Price: $20
Closure: Cork

Cavas de Weinert Gran Vino 2002

Gorgeous, rich pretty cherry black in the glass, you could almost mistake this for raspberry sauce gone missing from your cheesecake. However, trepidation sets in on the nose: there’s a slightly raspy note promising difficult acidity, a somewhat off-putting charred, smoky note, and just the briefest hint of a curious sweetness I generally associate with yeasts that may or may not be intentional. Very strange.Round and full at first if somewhat unstructured, it quickly resolves into a clunky, tannic finsh that leaves you with that tell-tale did I just accidentally lick a hamster? feeling. Again, the odd yeastiness is briefly here and there, just not consistently; I wish I could better describe what it is what I’m feeling here, but it’s (to my mind) very much a marker of New World winemaking. Over time and with additional air, however, the wine does open up a bit, turning into cherry coffee tincture with chewy tannins.Ultimately, I suspect that there’s a very, very low level of TCA contamination here, which would account for the odd, fleeting, yeasty-sweet off notes, I suspect. Sometimes this wine taste like a serious contender for well-judged, nicely ripe New World Bordeaux; sometimes, it tends more towards telltale wet cardboard. It’s a shame I don’t have another bottle to compare against this one; for now I’ll chalk this bottle up in the ‘might be good but I don’t think I can honestly judge it’ category.Bodega y Cavas de Weinert
Price: $20
Closure: Cork

Finca El Portillo Rosé Malbec 2008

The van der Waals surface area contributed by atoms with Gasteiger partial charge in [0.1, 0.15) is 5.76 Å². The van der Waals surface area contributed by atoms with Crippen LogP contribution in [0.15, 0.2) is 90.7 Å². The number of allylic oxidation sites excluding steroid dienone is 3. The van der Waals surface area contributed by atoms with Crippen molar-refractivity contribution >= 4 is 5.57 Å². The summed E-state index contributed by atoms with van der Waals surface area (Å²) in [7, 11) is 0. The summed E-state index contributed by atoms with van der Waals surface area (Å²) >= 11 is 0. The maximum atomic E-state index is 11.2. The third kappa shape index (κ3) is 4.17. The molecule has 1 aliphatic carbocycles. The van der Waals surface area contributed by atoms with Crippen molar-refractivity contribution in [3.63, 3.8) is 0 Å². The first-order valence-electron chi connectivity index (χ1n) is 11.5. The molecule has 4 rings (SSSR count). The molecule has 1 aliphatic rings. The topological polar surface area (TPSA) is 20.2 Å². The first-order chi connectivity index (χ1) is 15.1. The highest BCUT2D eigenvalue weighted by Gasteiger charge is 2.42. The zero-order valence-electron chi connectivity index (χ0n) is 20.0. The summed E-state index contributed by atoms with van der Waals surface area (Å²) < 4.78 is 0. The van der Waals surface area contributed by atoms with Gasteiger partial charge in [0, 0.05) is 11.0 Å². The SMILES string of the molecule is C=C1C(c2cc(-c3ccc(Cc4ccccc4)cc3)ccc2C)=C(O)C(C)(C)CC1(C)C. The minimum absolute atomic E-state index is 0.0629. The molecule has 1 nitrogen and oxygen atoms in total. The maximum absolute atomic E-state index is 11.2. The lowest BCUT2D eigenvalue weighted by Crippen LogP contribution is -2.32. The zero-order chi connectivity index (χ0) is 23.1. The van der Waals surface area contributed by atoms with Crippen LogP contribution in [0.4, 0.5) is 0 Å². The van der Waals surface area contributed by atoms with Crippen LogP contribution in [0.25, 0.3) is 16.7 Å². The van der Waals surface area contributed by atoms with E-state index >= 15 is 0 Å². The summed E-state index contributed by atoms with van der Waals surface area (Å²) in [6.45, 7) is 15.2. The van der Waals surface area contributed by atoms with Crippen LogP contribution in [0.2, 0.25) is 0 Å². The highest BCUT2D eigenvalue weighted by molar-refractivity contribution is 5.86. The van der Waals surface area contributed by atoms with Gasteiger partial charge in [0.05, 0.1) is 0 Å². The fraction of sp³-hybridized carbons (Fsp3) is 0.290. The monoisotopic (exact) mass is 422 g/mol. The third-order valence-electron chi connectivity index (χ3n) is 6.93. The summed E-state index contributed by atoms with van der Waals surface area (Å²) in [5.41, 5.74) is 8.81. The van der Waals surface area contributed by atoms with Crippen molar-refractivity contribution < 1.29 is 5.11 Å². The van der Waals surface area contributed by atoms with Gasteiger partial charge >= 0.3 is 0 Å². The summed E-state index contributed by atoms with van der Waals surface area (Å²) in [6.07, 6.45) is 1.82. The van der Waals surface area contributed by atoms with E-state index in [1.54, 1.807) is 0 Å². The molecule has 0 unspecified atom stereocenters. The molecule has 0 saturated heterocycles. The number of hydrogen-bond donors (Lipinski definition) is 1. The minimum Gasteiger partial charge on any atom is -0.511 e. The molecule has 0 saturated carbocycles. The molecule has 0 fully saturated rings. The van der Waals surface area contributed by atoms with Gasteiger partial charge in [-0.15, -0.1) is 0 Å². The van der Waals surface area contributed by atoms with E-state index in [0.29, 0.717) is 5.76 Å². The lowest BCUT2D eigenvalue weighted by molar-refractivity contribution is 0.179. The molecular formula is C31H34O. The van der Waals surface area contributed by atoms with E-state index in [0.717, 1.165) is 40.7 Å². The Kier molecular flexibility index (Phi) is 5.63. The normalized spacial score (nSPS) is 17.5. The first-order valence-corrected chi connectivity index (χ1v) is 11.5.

When I’m shopping for a relatively cheap pink wine (and for me, that means ten bucks or less), there are very, very few things I’m concerned about, to be honest. The wine should be screwcapped so that I am able to quickly bust it open when I get home from work; the wine should be dry as I think that sweet pink liquids are best left to manufacturers of children’s medicines, and (ideally) there should be some flavor in the wine, preferably something you’d want more than one glass of.This wine works for me on all counts. It’s easily opened, it’s bone dry, and it tastes vaguely like a rhubarb fool: slightly acidic, with pretty red berry flavors and a fine, creamy texture. It is just fine. No, it will not leave you rambling on about garrigue and Provençal herbs. The color is pink, Jolly Rancher Watermelon pink, and not an elegant onionskin pinkish yellow. The flavors are straightforward and good, no pussyfooting around.It’d be hard to do better than this at this price point – yes, I would rather have a bottle of Bonny Doon Vin Gris de Cigare or the Crios de Susana Balbo malbec rosé – but if this is on sale, it’s as cheap as you’re gonna get without venturing into “do not put in mouth” territory. Honest.By the way, if you ever find yourself on vacation in Mendoza, do take a trip down to the place where this wine is made. It is absolutely one of the most overwrought wineries I’ve ever seen (somehow without being vulgar) – if I remember correctly, it was built by Dutch orthodontists spending their retirement money in South America or something along those lines. It features the most insanely ridiculous spittoons I’ve ever seen: stand-alone plinths that look like they were ganked from a travelling Star Trek prop exhibition. I’ve never felt quite as self-conscious as I did horking up Syrah into those things; best of all, it’s a cavernous chai, so every tiny noise you make is amplified to truly epic gross-out proportions. Highly recommended: do book ahead and stay at the nearby Postales del Plata Valle de Uco Lodge if you get a chance. It’s awesome.Bodega Salentein